After reading about Schrock’s and Downes systems for evaluating web-based resources, I wanted to create a checklist that I normally use when researching or simply looking up information online. I will say that much of what Schrock and Downes said in their resources are what I use as well.

  1. Always double or triple check the information you find. Sometimes information found may not be as credible as you want. If you double or triple check the information and find that same information in multiple areas with different sources then the chances of it being more reliable is increased. If you cannot find the information anywhere else then it may not be useful source.
  2. Use your own insights and intelligence. Like Downes mentioned “you can depend on your own knowledge” (Downes. 2005. p. 2) and you should use it. Your experiences on the internet and understanding of different websites can be helpful. Make sure you use your brain. If you know it’s wrong, or it seems a little too good to be true, then it may be.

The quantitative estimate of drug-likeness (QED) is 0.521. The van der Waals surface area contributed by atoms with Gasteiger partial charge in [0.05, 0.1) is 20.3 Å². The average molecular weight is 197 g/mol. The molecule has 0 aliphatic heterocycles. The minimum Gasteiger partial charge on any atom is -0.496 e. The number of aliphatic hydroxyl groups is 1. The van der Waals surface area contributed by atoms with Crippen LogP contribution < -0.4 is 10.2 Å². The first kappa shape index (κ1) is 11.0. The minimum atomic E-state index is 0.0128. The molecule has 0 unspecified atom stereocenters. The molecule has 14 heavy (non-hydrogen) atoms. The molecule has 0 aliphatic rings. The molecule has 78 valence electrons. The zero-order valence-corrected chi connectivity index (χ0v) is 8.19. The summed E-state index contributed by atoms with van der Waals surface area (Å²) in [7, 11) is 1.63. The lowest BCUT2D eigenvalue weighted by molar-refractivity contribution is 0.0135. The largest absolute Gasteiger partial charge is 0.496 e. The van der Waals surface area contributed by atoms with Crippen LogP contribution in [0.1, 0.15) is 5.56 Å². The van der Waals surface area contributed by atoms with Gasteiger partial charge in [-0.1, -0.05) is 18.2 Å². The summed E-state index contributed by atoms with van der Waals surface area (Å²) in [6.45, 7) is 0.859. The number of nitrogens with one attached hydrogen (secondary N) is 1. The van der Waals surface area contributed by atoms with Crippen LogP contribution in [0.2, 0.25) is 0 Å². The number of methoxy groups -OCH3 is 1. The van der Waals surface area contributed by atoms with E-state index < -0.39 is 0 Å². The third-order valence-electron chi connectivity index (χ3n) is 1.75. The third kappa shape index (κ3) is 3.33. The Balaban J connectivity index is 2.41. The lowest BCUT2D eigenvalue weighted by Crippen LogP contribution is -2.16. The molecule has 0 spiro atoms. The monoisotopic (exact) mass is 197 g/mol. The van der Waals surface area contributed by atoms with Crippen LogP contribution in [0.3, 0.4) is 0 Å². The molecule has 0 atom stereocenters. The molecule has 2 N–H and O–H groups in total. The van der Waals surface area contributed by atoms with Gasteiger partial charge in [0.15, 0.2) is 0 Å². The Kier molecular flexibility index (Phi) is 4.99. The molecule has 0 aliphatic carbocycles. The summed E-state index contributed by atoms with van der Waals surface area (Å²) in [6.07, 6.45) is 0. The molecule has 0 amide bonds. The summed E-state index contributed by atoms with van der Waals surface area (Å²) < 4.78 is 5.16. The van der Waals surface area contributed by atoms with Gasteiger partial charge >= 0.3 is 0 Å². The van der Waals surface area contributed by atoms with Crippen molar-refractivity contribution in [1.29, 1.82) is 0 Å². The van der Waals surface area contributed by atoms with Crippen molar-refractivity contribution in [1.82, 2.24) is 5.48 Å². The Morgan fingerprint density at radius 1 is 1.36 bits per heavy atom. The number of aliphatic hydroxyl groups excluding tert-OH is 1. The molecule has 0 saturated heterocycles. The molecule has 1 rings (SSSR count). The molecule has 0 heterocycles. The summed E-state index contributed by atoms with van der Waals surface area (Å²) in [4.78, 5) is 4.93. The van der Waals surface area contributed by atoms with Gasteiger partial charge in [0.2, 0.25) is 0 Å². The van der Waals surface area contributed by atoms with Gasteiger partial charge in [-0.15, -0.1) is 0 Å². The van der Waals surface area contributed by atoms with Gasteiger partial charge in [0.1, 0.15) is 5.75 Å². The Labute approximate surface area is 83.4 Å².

3. Using trusted websites will always help. If you find information on government websites (.gov) or in peer reviewed articles then the information can be credible. If the site you are using is a publicly used site then the information may have faults.

There are more, but these are the 3 most used criteria by myself when I research on the web.

Thanks for reading.


Downes, S. (2005, July 16).Principles for evaluating websites. [Web Log Post]. Retrieved from

Schrock, K. (2018). Critical evaluation of information.Kathy Schrock’s Guide to Everything.Retrieved from: